More than ever, architects and designers are seeking sustainable ways to do business. Their minds soon bend to recyclable and eco-friendly materials -- like brass, perhaps.
Here’s the bad news about brass. Mining the elements -- copper, zinc, and often tin -- that make up brass contributes to global climate change by adding to atmospheric carbon. So at face value, the environmental impact of brass looks negative.
There is more. Two decades ago, a Kyoto University study determined that …
- 75% of all tin
- 70% of all zinc
- 50% of all copper
… found in the earth had already been incorporated into products, including brass architectural features. So these metals are endangered species.
So, does brass fit anywhere in a world increasingly focused on the sustainability and eco-friendliness represented by Leadership in Energy & Environmental Design (LEED) standards? This is an important consideration because LEED standards have become the worldwide measure of performance for “green” buildings.
LEED ratings range from Certified (40-49 points) to Platinum (80 or more points). Surely using brass would take points off a LEED evaluation, right? Mining the metals is clearly unsustainable, correct? The carbon footprint from mining is obviously significant, nay? Maybe it’s time to give up on the romantic idea of brass entirely and go back to the same-old?
Not so fast.
Are There Alternatives Without the Environmental Impact of Brass?
It’s instructive to look at two non-metal architectural choices besides brass: vinyl and wood.
An immediate mark against vinyl is its makeup.
Its components are petroleum-based. It’s plastic and not biodegradable.
It can catch fire, and when it does, it gives off acrid, black smoke. Overall, it’s not an eco-friendly alternative.
On the plus side, it can be repurposed with effort.
This material is a little more complicated. Wood is a renewable resource, although unsustainable timber cutting remains a problem.
With the advent of the Forest Stewardship Council (FSC) in 1993, sustainable tropical forests began to look like a real possibility. To protect the rights of indigenous people and workers and to ensure conservation and reforestation, the FSC started certifying wood products with its seal. The result, the founders believed, would be a better approach to doing business as well as higher prices.
The higher prices happened, but the better approach to business -- not so much.
Tropical wood products jumped 15-25% in price at auction. But it looks as though tropical deforestation hasn’t been reduced much. Also, it appears the FSC label has been used used fraudulently to move illegal wood products.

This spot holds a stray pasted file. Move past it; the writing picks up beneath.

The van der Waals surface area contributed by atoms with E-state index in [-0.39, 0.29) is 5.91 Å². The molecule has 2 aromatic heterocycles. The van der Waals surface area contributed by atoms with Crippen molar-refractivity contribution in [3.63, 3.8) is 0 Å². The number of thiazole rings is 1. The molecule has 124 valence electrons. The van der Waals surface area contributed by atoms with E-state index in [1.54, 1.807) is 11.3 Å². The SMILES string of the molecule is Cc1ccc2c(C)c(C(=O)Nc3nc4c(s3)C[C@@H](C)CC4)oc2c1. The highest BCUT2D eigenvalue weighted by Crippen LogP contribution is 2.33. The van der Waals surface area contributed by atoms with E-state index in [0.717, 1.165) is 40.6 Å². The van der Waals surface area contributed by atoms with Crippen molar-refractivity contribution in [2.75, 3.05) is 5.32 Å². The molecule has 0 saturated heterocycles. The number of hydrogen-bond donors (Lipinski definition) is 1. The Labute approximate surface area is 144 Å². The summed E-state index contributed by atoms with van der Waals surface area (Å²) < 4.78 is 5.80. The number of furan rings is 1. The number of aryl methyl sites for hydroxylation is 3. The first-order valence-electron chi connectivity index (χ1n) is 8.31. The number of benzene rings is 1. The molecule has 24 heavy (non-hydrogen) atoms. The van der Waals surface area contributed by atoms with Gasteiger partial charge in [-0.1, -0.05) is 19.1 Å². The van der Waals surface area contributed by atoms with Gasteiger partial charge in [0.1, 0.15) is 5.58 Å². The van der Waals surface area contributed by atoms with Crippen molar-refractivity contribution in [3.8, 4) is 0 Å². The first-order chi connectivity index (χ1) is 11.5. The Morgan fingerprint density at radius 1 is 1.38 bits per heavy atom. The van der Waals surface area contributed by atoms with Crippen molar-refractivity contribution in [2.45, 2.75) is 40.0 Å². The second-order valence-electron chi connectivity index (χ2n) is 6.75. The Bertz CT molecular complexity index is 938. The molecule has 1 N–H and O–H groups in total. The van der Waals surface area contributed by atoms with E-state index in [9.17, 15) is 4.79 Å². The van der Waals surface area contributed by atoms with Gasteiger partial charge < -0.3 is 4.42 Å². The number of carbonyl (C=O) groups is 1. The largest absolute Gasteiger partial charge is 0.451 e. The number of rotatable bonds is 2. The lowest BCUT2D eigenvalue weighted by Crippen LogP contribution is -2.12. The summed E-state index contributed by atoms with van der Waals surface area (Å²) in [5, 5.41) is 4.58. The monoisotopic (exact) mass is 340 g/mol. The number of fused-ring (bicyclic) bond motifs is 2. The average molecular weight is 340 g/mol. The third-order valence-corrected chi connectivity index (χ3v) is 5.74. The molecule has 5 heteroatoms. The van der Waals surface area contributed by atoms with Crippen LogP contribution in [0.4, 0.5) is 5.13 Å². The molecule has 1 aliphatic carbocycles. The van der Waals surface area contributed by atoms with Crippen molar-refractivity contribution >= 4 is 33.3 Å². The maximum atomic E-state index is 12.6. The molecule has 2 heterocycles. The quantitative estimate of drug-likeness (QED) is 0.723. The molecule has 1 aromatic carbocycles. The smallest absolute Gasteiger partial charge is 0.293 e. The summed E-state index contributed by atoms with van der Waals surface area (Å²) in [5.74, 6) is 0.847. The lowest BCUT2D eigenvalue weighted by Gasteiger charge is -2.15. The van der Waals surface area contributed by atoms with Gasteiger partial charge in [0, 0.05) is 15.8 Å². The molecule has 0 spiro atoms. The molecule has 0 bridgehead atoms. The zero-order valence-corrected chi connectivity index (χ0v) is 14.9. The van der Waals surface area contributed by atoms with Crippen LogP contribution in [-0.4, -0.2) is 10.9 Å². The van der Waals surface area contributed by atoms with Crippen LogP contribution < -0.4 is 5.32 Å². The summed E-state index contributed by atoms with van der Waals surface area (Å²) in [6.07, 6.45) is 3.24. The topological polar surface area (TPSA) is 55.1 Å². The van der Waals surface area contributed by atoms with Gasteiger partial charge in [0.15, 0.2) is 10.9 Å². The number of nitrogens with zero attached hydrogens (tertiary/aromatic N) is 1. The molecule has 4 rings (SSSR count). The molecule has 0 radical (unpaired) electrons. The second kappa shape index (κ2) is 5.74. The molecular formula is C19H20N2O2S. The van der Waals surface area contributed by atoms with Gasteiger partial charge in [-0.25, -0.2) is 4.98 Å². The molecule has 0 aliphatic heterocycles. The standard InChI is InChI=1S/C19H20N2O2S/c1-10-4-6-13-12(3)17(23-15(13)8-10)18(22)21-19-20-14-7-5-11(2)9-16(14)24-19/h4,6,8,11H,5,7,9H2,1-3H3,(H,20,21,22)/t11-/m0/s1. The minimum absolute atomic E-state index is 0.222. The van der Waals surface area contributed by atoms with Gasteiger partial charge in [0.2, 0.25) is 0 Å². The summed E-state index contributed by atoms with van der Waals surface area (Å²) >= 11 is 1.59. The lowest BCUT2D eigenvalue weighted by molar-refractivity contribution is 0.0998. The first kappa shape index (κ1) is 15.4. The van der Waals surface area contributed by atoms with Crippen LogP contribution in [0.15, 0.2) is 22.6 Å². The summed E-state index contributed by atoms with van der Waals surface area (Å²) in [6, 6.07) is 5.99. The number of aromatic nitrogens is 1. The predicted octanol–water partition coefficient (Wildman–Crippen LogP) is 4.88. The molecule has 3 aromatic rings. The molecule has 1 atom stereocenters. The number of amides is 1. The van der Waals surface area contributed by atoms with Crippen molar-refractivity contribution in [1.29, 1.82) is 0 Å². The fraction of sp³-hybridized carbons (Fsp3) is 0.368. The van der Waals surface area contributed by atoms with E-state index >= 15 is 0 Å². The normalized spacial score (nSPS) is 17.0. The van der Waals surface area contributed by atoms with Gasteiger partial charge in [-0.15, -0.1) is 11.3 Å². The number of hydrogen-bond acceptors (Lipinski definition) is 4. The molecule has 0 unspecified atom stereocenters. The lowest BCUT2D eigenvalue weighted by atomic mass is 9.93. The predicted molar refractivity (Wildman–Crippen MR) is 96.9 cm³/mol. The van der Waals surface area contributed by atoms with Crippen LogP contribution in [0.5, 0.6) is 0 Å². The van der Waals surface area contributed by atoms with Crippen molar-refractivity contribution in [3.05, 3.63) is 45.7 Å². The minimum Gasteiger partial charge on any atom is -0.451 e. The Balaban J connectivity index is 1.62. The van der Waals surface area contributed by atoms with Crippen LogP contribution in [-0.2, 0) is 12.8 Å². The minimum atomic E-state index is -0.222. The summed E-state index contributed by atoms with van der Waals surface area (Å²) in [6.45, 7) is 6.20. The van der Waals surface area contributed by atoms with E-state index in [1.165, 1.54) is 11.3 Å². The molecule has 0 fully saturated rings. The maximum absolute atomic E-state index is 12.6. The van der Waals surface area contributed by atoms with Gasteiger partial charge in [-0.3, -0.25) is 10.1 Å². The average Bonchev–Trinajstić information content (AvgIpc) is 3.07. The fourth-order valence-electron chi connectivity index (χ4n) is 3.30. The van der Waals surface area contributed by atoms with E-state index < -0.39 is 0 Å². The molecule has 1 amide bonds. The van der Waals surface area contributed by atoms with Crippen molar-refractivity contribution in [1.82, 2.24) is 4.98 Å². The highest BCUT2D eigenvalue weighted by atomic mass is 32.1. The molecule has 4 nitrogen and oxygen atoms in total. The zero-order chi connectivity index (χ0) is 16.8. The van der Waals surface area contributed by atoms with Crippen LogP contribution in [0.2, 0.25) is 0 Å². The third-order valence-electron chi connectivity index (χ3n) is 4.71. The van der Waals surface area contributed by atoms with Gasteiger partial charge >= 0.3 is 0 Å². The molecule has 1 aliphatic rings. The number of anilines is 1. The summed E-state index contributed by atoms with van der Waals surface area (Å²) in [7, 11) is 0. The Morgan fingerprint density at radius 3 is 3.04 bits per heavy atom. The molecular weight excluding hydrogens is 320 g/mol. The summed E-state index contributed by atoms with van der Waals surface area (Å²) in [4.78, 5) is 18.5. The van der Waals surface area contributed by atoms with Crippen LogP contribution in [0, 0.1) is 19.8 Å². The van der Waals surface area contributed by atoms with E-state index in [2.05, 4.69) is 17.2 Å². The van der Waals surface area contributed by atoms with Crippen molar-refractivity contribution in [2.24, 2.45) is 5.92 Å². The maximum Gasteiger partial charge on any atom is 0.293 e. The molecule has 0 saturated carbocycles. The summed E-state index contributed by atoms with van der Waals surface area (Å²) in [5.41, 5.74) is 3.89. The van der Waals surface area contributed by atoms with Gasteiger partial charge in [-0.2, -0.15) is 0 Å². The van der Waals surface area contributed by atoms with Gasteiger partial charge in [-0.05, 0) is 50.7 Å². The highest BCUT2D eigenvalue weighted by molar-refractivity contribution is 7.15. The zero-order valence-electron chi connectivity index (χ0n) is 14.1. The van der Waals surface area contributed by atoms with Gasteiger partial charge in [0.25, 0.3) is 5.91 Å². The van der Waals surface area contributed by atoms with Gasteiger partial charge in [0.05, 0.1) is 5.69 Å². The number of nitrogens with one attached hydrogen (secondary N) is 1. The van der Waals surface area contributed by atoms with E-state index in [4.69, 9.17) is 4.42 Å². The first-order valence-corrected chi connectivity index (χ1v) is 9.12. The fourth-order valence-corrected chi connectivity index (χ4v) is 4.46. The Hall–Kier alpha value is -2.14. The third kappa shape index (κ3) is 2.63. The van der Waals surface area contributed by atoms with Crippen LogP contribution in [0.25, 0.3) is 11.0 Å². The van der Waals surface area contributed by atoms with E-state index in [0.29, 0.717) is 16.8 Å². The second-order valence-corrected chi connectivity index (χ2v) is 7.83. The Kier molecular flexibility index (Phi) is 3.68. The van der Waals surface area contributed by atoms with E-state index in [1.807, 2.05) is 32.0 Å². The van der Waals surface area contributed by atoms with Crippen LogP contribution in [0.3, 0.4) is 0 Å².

So, wood is renewable, and sustainable forests are possible. However, those wood products cost significantly more, and it’s necessary to trace the timber back to its source to be certain it hasn’t been obtained illegally.
Maybe It’s Time to Rethink Brass
So, are there any factors could redeem brass and even make it preferable to other materials? Plenty!
Here are a few things to consider:
- Brass is hard. And tough. Brass will last many years under a wide variety of conditions. It’s highly resistant to corrosion. It’s also expensive -- until you start spreading the cost out over time. A brass fixture or decorative panel might last 1,000 years, which obviously is more cost efficiency than replacing a carbon steel component every 3 years.
- Brass is 100% recyclable. This has two results. First, it opens the possibility of mining the metals that form the alloy without creating a big carbon footprint. There’s already more copper, tin, and zinc above ground than below. Why not “mine” them from existing products that are no longer used instead of depending on expensive and “dirty” mining methods? When brass has outlived its application (and probably the rest of the building), it can be upcycled to make new building materials.
The Future of Brass
It’s too early to say whether upcycling existing products will be a viable alternative to current mining practices. One thing is certain: The current methods are not sustainable, just as the approach to sustainable forests isn’t working.
However, if forward-looking creative minds find a way to use sustainable architecture on a large scale, brass’s beauty, strength, long life, and recyclability make it an ideal partner for architectural trim.
Sustainable architecture is increasingly becoming the norm due to pressure both from regulators, the general public, and the designers themselves. The push to better preserve our resources and our land has us all examining options for environmentally sustainable building materials.
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